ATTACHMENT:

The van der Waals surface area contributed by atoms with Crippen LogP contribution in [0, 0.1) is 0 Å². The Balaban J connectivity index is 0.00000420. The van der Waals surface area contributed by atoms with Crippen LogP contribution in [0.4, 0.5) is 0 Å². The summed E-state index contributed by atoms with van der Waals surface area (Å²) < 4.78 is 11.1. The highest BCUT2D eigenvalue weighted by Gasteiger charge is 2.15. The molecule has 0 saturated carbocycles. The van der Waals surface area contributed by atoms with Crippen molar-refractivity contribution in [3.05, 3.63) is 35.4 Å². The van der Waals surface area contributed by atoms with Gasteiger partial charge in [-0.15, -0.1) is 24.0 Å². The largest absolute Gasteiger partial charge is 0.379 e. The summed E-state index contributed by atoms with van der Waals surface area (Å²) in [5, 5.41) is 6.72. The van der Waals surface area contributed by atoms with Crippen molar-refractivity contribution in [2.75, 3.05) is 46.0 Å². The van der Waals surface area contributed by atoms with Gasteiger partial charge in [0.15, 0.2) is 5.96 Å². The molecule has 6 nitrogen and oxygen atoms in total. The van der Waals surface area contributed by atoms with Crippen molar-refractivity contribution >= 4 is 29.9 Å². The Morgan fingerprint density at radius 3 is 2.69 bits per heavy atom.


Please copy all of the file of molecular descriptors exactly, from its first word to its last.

The van der Waals surface area contributed by atoms with Crippen LogP contribution in [0, 0.1) is 0 Å². The Balaban J connectivity index is 0.00000420. The van der Waals surface area contributed by atoms with Crippen LogP contribution in [0.4, 0.5) is 0 Å². The summed E-state index contributed by atoms with van der Waals surface area (Å²) < 4.78 is 11.1. The highest BCUT2D eigenvalue weighted by Gasteiger charge is 2.15. The molecule has 0 saturated carbocycles. The van der Waals surface area contributed by atoms with Crippen molar-refractivity contribution in [3.05, 3.63) is 35.4 Å². The van der Waals surface area contributed by atoms with Gasteiger partial charge in [-0.15, -0.1) is 24.0 Å². The largest absolute Gasteiger partial charge is 0.379 e. The summed E-state index contributed by atoms with van der Waals surface area (Å²) in [5, 5.41) is 6.72. The van der Waals surface area contributed by atoms with Crippen molar-refractivity contribution in [2.75, 3.05) is 46.0 Å². The van der Waals surface area contributed by atoms with Gasteiger partial charge in [0.15, 0.2) is 5.96 Å². The molecule has 6 nitrogen and oxygen atoms in total. The van der Waals surface area contributed by atoms with Crippen molar-refractivity contribution >= 4 is 29.9 Å². The Morgan fingerprint density at radius 3 is 2.69 bits per heavy atom.